Benelli Rifles Mooresville NC

Local resource for Benelli rifles in Mooresville. Includes detailed information on local businesses that provide access to Benelli rifle shotguns, Benelli pistol grip defense rifles, and hunting rifles, as well as reviews of Benelli rifles and other information.

Anatech Ltd
771 Crosspoint Dr
Denver, NC
 
Uniquie Arms
704237932
7913 Chapel Creek Dr
Denver, NC
 
American Gold Exchange & Pawn
919231643
3404 Poole Rd
Raleigh, NC
 
Corporate Security International Inc
336574177
2918 Manufactures Dr
Greensboro, NC
 
Firing Pin, The
336694724
154 Hooper Ave
Yanceyville, NC
 
Trading Post & Pawn
704483286
673 N Hwy 16
Denver, NC
 
Eaglerock Enterprise
(704) 788-9013
3789 Roberta Church Rd.
Concord, NC
 
Randolph Shooter'S Connection Inc
(336) 626-0006
1128 N Fayetteville St
Asheboro, NC
 
Day & Nite Pawn Shop
910488097
5430 Murchison Road
Fayetteville, NC
 
Jerys Pawn & Shooting Supplies
5103 Bragg Blvd
Fayetteville, NC
 

Benelli MR1 Review: An Italian Coyote Rifle

We live in a global economy. My television was made in China, my new camo jacket in the Philippines, my truck was designed in Japan but built in Tennessee and now I have a coyote rifle from Italy. Of course, Italian firearms aren't anything new, some of the finest guns made originate from the land that gave us spaghetti. The US Marine's combat shotgun for more than a decade has been the semi-auto Benelli M4 (military name - M1014). Its reputation has been built on their ultra-reliable ARGO (Auto Regulating Gas Operated) system. That same gas system has now been adapted into a semi-auto rifle in 223 Remington and I've been successfully hunting coyotes with one. For this review, we're going to take a look at the Benelli MR1 rifle.

The rifle is designated as the MR1 and when mine arrived I was prepared to follow my normal routine of taking it apart to see how it works. That wasn't necessary with the MR1 as it arrives already field stripped. The assembly manual is well illustrated and printed in seven languages, so most people should have no problem putting it all together. Be warned, however, it is far more complicated than your bolt action rifle and if taking the bolt in and out of your deer rifle is a challenge for you, this may not be your gun.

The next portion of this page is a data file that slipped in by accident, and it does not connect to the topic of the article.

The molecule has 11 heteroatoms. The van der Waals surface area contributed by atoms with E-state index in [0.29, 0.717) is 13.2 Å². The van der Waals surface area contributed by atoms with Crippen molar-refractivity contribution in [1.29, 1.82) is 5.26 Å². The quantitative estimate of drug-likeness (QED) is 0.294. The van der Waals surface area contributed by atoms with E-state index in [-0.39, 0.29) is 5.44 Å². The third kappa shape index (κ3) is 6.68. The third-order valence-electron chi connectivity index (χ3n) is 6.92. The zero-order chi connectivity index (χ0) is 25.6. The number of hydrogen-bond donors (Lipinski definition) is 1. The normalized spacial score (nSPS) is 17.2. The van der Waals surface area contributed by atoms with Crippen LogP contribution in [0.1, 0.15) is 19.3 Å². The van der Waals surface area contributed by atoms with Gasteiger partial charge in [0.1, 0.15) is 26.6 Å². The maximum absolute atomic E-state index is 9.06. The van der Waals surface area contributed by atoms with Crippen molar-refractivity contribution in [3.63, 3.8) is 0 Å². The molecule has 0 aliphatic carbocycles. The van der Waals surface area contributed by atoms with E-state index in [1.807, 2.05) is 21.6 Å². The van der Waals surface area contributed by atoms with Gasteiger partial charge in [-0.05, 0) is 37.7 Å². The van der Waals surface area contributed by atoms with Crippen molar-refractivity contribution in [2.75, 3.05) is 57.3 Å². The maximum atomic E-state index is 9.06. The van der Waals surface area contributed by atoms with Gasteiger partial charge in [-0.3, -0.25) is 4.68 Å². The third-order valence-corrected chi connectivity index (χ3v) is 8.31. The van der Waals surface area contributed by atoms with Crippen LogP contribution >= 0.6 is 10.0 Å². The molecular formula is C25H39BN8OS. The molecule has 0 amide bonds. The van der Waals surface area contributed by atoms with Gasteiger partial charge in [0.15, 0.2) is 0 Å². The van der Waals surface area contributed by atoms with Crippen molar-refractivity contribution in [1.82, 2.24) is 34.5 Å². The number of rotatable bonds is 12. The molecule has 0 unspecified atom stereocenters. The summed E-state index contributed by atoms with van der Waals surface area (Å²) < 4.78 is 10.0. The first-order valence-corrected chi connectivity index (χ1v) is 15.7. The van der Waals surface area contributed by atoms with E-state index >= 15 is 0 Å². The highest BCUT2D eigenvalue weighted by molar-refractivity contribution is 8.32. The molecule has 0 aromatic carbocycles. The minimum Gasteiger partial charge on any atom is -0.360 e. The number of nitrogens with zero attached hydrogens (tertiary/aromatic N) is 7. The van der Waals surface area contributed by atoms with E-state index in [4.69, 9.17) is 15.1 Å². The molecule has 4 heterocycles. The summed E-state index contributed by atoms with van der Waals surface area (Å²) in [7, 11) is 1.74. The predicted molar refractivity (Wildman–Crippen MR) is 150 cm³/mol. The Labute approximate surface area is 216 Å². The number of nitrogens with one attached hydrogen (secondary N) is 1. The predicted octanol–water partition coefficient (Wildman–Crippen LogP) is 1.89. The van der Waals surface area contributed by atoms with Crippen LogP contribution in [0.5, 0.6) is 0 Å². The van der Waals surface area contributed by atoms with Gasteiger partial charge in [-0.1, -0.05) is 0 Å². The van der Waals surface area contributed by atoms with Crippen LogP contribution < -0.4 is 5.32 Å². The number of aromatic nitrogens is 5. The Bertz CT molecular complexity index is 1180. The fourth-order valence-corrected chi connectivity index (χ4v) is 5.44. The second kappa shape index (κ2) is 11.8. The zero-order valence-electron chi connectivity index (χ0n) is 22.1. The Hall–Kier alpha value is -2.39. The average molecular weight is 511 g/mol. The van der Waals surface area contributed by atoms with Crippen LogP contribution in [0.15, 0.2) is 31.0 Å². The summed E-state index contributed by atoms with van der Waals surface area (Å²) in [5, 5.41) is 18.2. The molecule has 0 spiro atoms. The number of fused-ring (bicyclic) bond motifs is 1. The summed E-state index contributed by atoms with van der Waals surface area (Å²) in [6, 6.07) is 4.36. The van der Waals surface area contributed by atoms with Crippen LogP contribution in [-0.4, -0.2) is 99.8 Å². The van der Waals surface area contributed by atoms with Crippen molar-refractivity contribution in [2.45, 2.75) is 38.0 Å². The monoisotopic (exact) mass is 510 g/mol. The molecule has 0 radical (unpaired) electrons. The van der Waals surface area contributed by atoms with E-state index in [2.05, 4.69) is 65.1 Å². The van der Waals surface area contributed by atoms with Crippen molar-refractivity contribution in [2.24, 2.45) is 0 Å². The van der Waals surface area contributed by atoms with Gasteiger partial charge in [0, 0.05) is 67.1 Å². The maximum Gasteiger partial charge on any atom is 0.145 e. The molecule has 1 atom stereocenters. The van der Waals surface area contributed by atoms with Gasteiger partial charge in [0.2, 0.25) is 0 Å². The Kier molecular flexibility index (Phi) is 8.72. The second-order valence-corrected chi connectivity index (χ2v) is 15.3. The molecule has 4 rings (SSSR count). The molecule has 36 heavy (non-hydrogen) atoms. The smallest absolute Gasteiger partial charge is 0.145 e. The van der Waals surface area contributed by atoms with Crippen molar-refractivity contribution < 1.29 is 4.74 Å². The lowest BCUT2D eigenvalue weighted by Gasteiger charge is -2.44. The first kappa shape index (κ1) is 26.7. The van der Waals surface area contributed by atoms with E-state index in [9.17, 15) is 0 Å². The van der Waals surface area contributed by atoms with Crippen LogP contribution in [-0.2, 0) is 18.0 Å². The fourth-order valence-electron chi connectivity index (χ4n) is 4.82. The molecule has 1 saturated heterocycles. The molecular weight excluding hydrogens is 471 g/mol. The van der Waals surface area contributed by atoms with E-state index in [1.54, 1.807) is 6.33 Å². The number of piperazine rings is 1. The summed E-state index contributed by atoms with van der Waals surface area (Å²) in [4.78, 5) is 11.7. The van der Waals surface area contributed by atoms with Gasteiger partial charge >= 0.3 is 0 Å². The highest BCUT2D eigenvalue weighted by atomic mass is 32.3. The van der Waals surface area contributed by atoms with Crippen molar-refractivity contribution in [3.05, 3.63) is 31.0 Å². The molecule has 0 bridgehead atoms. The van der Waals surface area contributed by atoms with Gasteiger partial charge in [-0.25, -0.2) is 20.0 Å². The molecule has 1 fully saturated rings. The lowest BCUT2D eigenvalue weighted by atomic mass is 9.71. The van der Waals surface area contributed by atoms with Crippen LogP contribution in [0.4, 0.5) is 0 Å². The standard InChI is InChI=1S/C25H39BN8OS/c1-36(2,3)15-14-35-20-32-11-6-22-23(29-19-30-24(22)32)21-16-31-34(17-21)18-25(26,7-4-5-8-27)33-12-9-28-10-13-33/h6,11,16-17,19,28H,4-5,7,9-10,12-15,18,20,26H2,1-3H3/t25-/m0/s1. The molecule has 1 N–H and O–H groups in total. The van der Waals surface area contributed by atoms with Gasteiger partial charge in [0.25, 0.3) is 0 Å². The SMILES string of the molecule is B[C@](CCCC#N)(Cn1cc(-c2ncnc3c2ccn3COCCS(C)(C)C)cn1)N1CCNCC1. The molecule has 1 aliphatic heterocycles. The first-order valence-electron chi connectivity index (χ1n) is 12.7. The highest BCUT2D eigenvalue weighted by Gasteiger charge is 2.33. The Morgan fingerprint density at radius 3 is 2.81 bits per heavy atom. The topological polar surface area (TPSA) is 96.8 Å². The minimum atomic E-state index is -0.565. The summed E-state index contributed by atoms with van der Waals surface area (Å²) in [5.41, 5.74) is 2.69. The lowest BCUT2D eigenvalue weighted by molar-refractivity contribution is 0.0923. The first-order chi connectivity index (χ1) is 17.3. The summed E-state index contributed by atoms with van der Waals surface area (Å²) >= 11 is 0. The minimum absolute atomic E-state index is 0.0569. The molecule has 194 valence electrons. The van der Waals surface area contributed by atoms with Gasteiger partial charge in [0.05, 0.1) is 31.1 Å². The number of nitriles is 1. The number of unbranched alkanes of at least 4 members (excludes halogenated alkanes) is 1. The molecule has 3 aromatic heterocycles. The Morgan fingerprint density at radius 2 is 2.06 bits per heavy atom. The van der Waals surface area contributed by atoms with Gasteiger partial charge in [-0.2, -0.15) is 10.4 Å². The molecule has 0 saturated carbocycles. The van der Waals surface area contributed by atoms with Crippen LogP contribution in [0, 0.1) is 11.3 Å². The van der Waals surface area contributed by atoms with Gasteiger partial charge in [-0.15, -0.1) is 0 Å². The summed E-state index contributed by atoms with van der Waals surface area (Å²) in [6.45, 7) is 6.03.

With the Benelli MR1 assembled I recorded some vital statistics. These are my measurements, not factory numbers: weight with no scope and empty magazine - 8 lbs 2 oz; overall length - 41.5 inches; barrel length - 20.12 inches; length of pull - 14 inches; trigger pull - 5.5 lbs; rifling - 6 grooves with a 1 in 9 inch right hand twist. I also checked the barrel's interior with a bore scope and found a beautifully finished barrel with no tool marks and a cleanly cut chamber, throat and crown.

The rifle I received came with a five shot magazine patterned after the universal AR-15 design, which means most such magazines should fit. I tried three different brands, all with metal bodies, and all worked fine. Once you hit the appropriate button, the magazines drop free easily, but the rifle design is such that you won't be dropping magazines with your trigger hand unless you completely break the firing grip. Instead, the rifle seems designed to drop magazines with the thumb of the non-firing hand, while simultaneously catching them. This release is ambidextrous as is the bolt hold-open latch.

The MR1 comes with a competent set of iron sights that are probably best labelled as back-up sights. This is reinforced by the presence of an optical sight mounting rail along the top of the receiver. Considering I needed to do some accuracy testing with the rifle and wanted to take it hunting, I didn't spend much time with the iron sights, but moved straight to mounting a scope. The only snag in that plan was removal of the rear sight, which is held in place with two T-15 screws that proved to be so solid I broke three Torx drivers trying to get them out, with no success. Neither moderate amounts of heat nor impa...

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